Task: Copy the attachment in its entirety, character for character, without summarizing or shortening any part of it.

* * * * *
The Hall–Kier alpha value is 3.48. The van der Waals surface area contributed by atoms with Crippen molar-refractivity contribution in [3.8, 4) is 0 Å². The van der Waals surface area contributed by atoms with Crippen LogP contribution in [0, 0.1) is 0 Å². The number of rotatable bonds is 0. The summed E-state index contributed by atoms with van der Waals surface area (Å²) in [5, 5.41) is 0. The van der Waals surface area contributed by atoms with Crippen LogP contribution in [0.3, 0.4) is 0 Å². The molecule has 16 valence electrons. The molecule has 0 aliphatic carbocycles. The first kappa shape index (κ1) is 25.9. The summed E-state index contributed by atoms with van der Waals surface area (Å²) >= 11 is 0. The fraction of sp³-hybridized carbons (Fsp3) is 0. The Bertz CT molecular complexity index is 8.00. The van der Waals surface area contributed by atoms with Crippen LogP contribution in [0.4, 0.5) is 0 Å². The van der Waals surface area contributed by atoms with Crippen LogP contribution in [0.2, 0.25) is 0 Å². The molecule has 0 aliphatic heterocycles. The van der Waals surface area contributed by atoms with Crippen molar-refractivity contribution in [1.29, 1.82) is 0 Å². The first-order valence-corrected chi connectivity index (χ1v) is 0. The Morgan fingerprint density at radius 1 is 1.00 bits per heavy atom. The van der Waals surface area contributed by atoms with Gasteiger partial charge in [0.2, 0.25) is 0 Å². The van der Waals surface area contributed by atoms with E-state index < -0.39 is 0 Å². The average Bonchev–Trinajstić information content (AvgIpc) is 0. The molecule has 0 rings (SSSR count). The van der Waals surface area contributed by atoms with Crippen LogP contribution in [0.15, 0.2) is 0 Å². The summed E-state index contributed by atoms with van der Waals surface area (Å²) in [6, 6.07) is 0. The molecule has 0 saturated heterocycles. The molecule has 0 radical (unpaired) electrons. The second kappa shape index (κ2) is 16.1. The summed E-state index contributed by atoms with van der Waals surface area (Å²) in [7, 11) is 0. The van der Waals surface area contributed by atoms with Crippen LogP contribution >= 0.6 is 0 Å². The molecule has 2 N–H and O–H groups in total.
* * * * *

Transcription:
The Hall–Kier alpha value is 3.48. The van der Waals surface area contributed by atoms with Crippen molar-refractivity contribution in [3.8, 4) is 0 Å². The van der Waals surface area contributed by atoms with Crippen LogP contribution in [0, 0.1) is 0 Å². The number of rotatable bonds is 0. The summed E-state index contributed by atoms with van der Waals surface area (Å²) in [5, 5.41) is 0. The van der Waals surface area contributed by atoms with Crippen LogP contribution in [0.3, 0.4) is 0 Å². The molecule has 16 valence electrons. The molecule has 0 aliphatic carbocycles. The first kappa shape index (κ1) is 25.9. The summed E-state index contributed by atoms with van der Waals surface area (Å²) >= 11 is 0. The fraction of sp³-hybridized carbons (Fsp3) is 0. The Bertz CT molecular complexity index is 8.00. The van der Waals surface area contributed by atoms with Crippen LogP contribution in [0.4, 0.5) is 0 Å². The van der Waals surface area contributed by atoms with Crippen LogP contribution in [0.2, 0.25) is 0 Å². The molecule has 0 aliphatic heterocycles. The van der Waals surface area contributed by atoms with Crippen molar-refractivity contribution in [1.29, 1.82) is 0 Å². The first-order valence-corrected chi connectivity index (χ1v) is 0. The Morgan fingerprint density at radius 1 is 1.00 bits per heavy atom. The van der Waals surface area contributed by atoms with Gasteiger partial charge in [0.2, 0.25) is 0 Å². The van der Waals surface area contributed by atoms with E-state index < -0.39 is 0 Å². The average Bonchev–Trinajstić information content (AvgIpc) is 0. The molecule has 0 rings (SSSR count). The van der Waals surface area contributed by atoms with Crippen LogP contribution in [0.15, 0.2) is 0 Å². The summed E-state index contributed by atoms with van der Waals surface area (Å²) in [6, 6.07) is 0. The molecule has 0 saturated heterocycles. The molecule has 0 radical (unpaired) electrons. The second kappa shape index (κ2) is 16.1. The summed E-state index contributed by atoms with van der Waals surface area (Å²) in [7, 11) is 0. The van der Waals surface area contributed by atoms with Crippen LogP contribution >= 0.6 is 0 Å². The molecule has 2 N–H and O–H groups in total.